Thursday, November 08, 2007

Worship Evangelism a Bust

Sally Morgenthaler, a mainstay of the contemporary worship movement, and author of the book Worship Evangelism, has done an about face. She writes about it in an article here.

Some excerpts (emphases mine):

In [a friend's] view, Worship Evangelism had helped to create a "worship-driven subculture." As he explained it, this subculture was a sizeable part of the contemporary church that had just been waiting for an excuse not to do the hard work of real outreach. An excuse not to get their hands dirty. According to him, that excuse came in the form of a book—my book. He elaborated. "If a contemporary worship service is the best witnessing tool in the box, then why give a rip about what goes on outside the worship center? If unbelievers are coming through the doors to check us Christians out, and if they'll fall at Jesus' feet after they listen to us croon worship songs and watch us sway back and forth, well then, a whole lot of churches are just going to say, 'Sign us up!' "

The upshot? For all the money, time, and effort we've spent on cultural relevance—and that includes culturally relevant worship—it seems we came through the last 15 years with a significant net loss in churchgoers, proliferation of megachurches and all.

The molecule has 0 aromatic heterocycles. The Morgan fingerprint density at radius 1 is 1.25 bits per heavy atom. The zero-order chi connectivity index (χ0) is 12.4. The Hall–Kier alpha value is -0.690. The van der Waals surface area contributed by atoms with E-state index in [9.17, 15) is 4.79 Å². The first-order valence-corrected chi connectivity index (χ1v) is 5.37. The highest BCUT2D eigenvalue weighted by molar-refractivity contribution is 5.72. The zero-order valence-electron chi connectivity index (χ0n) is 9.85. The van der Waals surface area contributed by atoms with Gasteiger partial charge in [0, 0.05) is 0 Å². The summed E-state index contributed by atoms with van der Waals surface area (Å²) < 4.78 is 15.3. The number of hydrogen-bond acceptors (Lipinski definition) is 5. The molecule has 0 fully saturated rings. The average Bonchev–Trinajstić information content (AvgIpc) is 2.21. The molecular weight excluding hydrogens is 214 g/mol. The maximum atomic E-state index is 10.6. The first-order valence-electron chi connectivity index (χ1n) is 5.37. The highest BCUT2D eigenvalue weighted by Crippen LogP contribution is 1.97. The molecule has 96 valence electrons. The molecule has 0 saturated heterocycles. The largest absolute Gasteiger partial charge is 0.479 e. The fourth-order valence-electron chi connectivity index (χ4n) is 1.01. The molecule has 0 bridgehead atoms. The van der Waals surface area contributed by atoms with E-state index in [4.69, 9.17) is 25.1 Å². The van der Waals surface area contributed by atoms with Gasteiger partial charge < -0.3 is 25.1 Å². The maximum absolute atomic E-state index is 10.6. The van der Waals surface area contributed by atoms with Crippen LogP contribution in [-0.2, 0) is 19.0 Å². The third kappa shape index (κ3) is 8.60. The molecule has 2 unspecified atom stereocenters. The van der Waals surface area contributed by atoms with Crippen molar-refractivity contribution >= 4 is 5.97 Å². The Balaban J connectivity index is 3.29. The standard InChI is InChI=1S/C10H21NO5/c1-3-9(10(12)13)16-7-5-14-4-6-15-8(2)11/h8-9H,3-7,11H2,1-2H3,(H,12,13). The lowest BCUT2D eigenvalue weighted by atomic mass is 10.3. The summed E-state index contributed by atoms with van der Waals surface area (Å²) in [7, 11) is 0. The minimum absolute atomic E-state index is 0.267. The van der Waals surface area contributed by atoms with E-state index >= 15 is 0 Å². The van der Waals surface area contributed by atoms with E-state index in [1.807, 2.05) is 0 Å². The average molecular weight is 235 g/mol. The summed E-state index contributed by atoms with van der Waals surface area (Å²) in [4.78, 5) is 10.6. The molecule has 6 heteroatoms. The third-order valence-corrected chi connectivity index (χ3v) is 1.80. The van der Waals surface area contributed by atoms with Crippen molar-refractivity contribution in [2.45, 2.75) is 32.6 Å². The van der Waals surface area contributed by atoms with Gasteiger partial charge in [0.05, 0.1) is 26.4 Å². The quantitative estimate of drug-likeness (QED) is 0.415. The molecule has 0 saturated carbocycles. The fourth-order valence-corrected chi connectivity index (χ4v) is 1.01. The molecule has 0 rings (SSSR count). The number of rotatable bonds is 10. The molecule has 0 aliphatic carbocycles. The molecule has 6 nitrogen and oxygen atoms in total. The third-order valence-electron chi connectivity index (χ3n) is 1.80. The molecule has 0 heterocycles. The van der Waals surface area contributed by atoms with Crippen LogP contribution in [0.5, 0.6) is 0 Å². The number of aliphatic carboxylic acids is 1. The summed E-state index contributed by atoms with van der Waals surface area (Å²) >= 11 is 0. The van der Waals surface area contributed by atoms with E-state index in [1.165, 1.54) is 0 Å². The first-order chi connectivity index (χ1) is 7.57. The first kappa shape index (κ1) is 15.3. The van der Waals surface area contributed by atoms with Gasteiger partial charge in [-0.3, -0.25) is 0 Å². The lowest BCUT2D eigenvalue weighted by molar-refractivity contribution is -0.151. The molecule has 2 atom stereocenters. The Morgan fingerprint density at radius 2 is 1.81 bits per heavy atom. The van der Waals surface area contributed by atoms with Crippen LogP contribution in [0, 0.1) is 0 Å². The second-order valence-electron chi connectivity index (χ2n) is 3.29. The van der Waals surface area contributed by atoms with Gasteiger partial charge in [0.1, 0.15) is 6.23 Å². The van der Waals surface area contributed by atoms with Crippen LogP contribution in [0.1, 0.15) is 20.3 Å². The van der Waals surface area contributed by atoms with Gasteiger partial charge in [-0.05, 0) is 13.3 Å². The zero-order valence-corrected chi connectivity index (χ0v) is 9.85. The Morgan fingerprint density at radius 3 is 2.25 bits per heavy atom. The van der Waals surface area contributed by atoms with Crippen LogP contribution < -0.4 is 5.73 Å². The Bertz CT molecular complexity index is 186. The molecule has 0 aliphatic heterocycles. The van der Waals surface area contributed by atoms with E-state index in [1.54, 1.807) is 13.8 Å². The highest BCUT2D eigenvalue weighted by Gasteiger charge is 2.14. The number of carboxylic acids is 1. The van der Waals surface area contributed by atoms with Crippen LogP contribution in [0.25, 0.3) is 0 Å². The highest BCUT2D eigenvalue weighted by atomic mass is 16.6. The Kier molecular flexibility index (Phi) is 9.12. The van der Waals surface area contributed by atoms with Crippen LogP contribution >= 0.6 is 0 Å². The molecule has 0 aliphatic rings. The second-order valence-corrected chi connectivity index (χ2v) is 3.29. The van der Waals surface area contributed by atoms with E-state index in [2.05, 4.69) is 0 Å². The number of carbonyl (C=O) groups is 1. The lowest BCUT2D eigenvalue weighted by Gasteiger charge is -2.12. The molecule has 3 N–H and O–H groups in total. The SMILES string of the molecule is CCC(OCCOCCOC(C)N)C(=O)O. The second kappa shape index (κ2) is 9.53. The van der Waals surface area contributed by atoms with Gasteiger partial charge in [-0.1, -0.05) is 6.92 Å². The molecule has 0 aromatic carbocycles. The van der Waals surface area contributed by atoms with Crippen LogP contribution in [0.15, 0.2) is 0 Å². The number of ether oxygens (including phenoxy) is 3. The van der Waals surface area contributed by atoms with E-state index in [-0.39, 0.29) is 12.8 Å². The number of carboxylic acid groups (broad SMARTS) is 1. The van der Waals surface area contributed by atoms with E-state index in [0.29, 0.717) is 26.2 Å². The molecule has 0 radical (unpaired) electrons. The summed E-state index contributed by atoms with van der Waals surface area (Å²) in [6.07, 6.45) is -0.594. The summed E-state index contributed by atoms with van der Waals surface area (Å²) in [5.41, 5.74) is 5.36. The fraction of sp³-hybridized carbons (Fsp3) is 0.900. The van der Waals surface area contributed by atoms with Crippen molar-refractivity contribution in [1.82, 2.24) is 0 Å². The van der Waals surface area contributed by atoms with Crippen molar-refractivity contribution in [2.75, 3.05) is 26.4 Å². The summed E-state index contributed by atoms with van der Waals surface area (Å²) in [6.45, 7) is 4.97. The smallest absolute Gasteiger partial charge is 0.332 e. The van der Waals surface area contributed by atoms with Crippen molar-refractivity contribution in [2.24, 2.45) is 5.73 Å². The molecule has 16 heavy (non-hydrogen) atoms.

The 100-year-old congregation that's down to 43 members and having a hard time paying the light bill doesn't want to be told that the "answer" is living life with the people in their neighborhoods. Relationships take time, and they need an attendance infusion now.

It's an interesting article, challenging many of the underlying philosophies guiding the Church Growth movement over the last 20 years. In the end, she gets it. Worship is an outpouring of praise by God's people as he moves in their midst. But the church isn't supposed to stay there. It's supposed to get outside the walls and actually interact with people. "If you build it, they will come" just doesn't work. And it was never the plan of Jesus for his Kingdom. The incarnation alone ought to teach us that.

So go read it. Sally's still on the journey, but she's moving in a good direction.

1 comment:

MilePost13 said...

I wrote about this a few months back...I may have a slightly different opinion about it than you, but maybe not: